March 20, 2014


Oh, the Places You’ll Go! Deluxe Edition. By Dr. Seuss. Random House. $25.99.

Clark the Shark Dares to Share. By Bruce Hale. Illustrated by Guy Francis. Harper. $17.99.

     Brer Rabbit had his laughing place, which proved mighty unfunny to Brer Fox, but then it was not his laughing place, was it? And just as classic as that place and the other places in the tales retold by Joel Chandler Harris are the equally classic but much more recent locations in Dr. Seuss’ Oh, the Places You’ll Go! This is a very late Seuss work, first published in 1990, the year before Theodor Seuss Geisel died at the age of 87. But it is every bit as inventive, funny and strange as the good doctor’s earlier books, and just as full of the oddball juxtapositions for which Dr. Seuss’ prose was known: “You have brains in your head./ You have feet in your shoes.” Now Random House has brought out a fine and fancy slipcased Deluxe Edition of the book, throwing in – as a bonus – the famous (or notorious) Dr. Seuss commencement speech given at Lake Forest College in 1977. That is the one that lasted about two minutes and ended with the lines (which were part of a decidedly Seussian rhyme), “Do a lot of spitting out the hot air./ And be careful what you swallow.” This loses something outside the context of the whole poem, but fear not: it is all there in Random House’s book, and it goes very neatly with the theme of the book itself. For here Dr. Seuss, nearing the end of his own life, passes the torch to the next generation in as rousing a way as he can. “With your head full of brains and your shoes full of feet,/ you’re too smart to go down any not-so-good street.” Ultimately as affirmative as always, Dr. Seuss, his trademark outlandish drawings as outré as ever, joyfully asserts that “Out there things can happen/ and frequently do/ to people as brainy/ and footsy as you.” Elephants carry a canopy, long-green-necked creatures occupy manholes, balloons fly high – but sometimes things do not go well, and one of the most wonderful things about this wonderful book is how Dr. Seuss handles that particular reality of life. “I’m sorry to say so/ but, sadly, it’s true/ that Bang-ups/ and Hang-ups/ can happen to you.” And so begins the negative part of Oh, the Places You’ll Go! “You will come to a place where the streets are not marked./ Some windows are lighted. But mostly they’re darked.” (A perfect Seussian word invention, that.) And so we find ourselves at the Waiting Place, perhaps the most adult-focused location ever invented by Dr. Seuss, where recognizably Seussian characters wait for this, that and the other thing, and wait and wait and wait and wait: “Everyone is just waiting.” But: “NO!/ That’s not for you!” And so the book’s unnamed adventurer escapes “somehow” and all is well – except when, again, it isn’t, and loneliness creeps in, “And when you’re alone, there’s a very good chance/ you’ll meet things that scare you right out of your pants.” But persist, urges the good doctor, “and face up to your problems/ whatever they are.” The upbeat ending of the book is all the more effective for the work’s dark side, which is part of Oh, the Places You’ll Go! to a most surprising extent in a Dr. Seuss offering. But that is what this remarkable work is all about. Dr. Seuss told the Lake Forest graduates, “my wisdom is in very short supply,” but fortunately he meant that only in the sense that it could be compressed into very short books or even shorter (14-line) poems. Discovering or rediscovering Oh, the Places You’ll Go! is a very real pleasure, and the handsome new Random House edition is a marvelous way to “get on your way,” be you youth, graduate, midlifer or someone who, like Dr. Seuss when he wrote the book, may be advanced in chronological years but remains decidedly young in mind and spirit.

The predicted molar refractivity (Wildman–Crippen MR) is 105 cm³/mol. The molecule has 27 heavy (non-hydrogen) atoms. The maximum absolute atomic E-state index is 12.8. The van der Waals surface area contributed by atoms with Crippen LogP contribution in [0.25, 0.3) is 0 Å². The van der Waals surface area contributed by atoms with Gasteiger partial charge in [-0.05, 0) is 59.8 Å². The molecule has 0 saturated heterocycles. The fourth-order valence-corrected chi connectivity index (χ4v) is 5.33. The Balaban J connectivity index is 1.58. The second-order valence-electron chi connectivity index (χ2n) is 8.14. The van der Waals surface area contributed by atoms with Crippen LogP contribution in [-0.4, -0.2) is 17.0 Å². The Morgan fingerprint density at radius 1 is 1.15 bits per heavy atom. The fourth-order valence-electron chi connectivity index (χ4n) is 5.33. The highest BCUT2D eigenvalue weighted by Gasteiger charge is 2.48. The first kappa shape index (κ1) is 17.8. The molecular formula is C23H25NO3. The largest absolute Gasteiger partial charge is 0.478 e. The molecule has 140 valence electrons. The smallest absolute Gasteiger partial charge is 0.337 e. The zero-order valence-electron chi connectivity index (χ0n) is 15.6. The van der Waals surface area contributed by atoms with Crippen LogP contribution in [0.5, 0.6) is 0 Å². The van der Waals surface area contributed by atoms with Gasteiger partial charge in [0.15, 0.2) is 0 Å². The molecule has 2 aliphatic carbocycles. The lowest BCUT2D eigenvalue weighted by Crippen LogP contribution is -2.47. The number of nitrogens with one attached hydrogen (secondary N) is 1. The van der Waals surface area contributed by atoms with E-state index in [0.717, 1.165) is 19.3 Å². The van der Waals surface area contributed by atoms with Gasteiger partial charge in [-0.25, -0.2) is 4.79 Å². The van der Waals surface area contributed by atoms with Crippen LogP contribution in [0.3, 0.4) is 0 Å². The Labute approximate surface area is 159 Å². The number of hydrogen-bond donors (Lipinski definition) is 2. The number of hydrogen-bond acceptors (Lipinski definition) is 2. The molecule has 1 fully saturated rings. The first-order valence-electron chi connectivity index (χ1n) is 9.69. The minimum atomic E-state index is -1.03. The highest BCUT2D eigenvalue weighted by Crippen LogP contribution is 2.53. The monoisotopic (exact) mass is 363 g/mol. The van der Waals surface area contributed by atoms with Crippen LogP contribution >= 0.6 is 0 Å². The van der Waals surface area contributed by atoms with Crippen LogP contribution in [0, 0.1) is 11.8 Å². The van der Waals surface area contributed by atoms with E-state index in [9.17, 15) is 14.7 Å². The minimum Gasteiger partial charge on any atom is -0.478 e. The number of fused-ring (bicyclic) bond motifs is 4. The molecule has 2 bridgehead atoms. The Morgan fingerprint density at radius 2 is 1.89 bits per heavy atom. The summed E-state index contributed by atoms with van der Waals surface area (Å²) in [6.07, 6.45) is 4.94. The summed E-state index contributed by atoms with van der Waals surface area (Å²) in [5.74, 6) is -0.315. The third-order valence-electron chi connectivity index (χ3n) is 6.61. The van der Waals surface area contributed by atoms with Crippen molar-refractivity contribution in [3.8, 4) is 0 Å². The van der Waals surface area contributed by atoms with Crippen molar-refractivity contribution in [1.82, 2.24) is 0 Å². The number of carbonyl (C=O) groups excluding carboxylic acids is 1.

Unlike the broad philosophical lessons of Dr. Seuss, those of Bruce Hale in the Clark the Shark books for ages 4-8 are much more specific and decidedly more modest. But Hale communicates them very well on their smaller scale, and Guy Francis’ illustrations keep things light and amusing even at their most instructive. The second book about Clark, Clark the Shark Dares to Share, again takes readers to an imaginary undersea world and features the very large, very toothy and very mixed-up title character misinterpreting something at first and then learning moderation and correct behavior by the end of the book. In the first book, simply called Clark the Shark, Clark had to find out how to curb his over-enthusiastic response to just about everything: bounciness is fine, he learned, but not when you are as big, strong and intrusive as Clark. Now, in Clark the Shark Dares to Share, Clark has to cope with the difficult-for-him concept of sharing. He understands that sharing means some sort of participating that involves everyone, but when he does an enthusiastic dance as a fellow student plays music, the teacher tells him to sit down and wait his turn. When another student receives an ice-cream prize for reading the most books (it’s sea slug ice cream!), Clark wants some, because that would be sharing; however, the teacher tells him the decision is not up to him but to the other student. When Clark plays reef hockey, at which he is the best player, he helps his team win the game – but they object that even if the whole team shared the victory, Clark did not let anyone else score. “Sharing is complicated,” Clark decides, and it gets even more complicated when he accidentally breaks a friend’s “Sea Wars” toy (it’s the one that Hale cleverly names “Dark Wader,” enemy of “Fluke Seawalker”). Later, at home, Clark objects when his little brother bites and ruins one of Clark’s caps – that can’t be sharing, Clark thinks. Clark gets into a sulk (in a particularly amusing drawing by Francis), then decides he just has to get this sharing thing right, and spends the rest of the book making amends for his earlier unintentional misdeeds: baking a cake for the friend whose toy he broke, for example, which leads the fellow student with the ice cream to scoop some onto the plates with the cake, and so on. Clark ends up with “a warm, wiggly feeling way down deep inside” (in another of Francis’ funniest drawings – although some children may think this one looks as if Clark needs to go to the bathroom!). All ends well for everyone, of course, and if Clark the Shark Dares to Share is scarcely profound and scarcely written or drawn on a Dr. Seuss level, it is a pleasant, amusing romp with interestingly offbeat characters and a nicely downplayed approach to teaching a basic lesson in manners in a decidedly non-Emily-Post way.